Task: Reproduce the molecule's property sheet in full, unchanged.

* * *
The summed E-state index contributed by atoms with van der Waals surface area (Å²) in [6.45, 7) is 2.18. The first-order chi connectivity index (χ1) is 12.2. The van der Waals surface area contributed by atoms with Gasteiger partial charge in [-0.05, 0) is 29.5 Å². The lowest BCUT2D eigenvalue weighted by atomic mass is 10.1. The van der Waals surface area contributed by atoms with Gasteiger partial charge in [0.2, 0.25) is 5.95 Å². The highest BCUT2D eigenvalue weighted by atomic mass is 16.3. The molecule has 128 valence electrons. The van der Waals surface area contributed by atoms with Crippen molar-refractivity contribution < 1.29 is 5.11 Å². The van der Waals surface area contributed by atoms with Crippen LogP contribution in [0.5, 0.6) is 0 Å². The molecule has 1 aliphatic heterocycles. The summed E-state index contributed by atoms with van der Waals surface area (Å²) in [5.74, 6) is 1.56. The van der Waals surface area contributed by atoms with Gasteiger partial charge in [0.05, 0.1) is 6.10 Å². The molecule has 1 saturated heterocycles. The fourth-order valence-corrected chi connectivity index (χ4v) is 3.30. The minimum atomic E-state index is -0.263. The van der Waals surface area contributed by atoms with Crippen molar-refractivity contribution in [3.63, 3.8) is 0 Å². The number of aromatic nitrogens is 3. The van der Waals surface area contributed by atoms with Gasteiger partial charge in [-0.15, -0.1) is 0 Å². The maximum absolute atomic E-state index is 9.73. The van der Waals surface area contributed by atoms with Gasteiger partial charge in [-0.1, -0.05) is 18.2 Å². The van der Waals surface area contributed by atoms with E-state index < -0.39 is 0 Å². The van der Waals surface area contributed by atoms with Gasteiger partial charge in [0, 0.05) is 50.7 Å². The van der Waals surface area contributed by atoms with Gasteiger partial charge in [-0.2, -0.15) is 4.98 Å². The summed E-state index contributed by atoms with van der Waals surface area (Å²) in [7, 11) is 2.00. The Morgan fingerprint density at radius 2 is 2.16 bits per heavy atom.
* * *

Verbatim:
The summed E-state index contributed by atoms with van der Waals surface area (Å²) in [6.45, 7) is 2.18. The first-order chi connectivity index (χ1) is 12.2. The van der Waals surface area contributed by atoms with Gasteiger partial charge in [-0.05, 0) is 29.5 Å². The lowest BCUT2D eigenvalue weighted by atomic mass is 10.1. The van der Waals surface area contributed by atoms with Gasteiger partial charge in [0.2, 0.25) is 5.95 Å². The highest BCUT2D eigenvalue weighted by atomic mass is 16.3. The molecule has 128 valence electrons. The van der Waals surface area contributed by atoms with Crippen molar-refractivity contribution < 1.29 is 5.11 Å². The van der Waals surface area contributed by atoms with Crippen LogP contribution in [0.5, 0.6) is 0 Å². The molecule has 1 aliphatic heterocycles. The summed E-state index contributed by atoms with van der Waals surface area (Å²) in [5.74, 6) is 1.56. The van der Waals surface area contributed by atoms with Gasteiger partial charge in [0.05, 0.1) is 6.10 Å². The molecule has 1 saturated heterocycles. The fourth-order valence-corrected chi connectivity index (χ4v) is 3.30. The minimum atomic E-state index is -0.263. The van der Waals surface area contributed by atoms with Crippen molar-refractivity contribution in [3.63, 3.8) is 0 Å². The number of aromatic nitrogens is 3. The van der Waals surface area contributed by atoms with Gasteiger partial charge in [-0.15, -0.1) is 0 Å². The maximum absolute atomic E-state index is 9.73. The van der Waals surface area contributed by atoms with Gasteiger partial charge in [-0.1, -0.05) is 18.2 Å². The van der Waals surface area contributed by atoms with E-state index < -0.39 is 0 Å². The van der Waals surface area contributed by atoms with Gasteiger partial charge in [0, 0.05) is 50.7 Å². The van der Waals surface area contributed by atoms with Gasteiger partial charge in [-0.2, -0.15) is 4.98 Å². The summed E-state index contributed by atoms with van der Waals surface area (Å²) in [7, 11) is 2.00. The Morgan fingerprint density at radius 2 is 2.16 bits per heavy atom.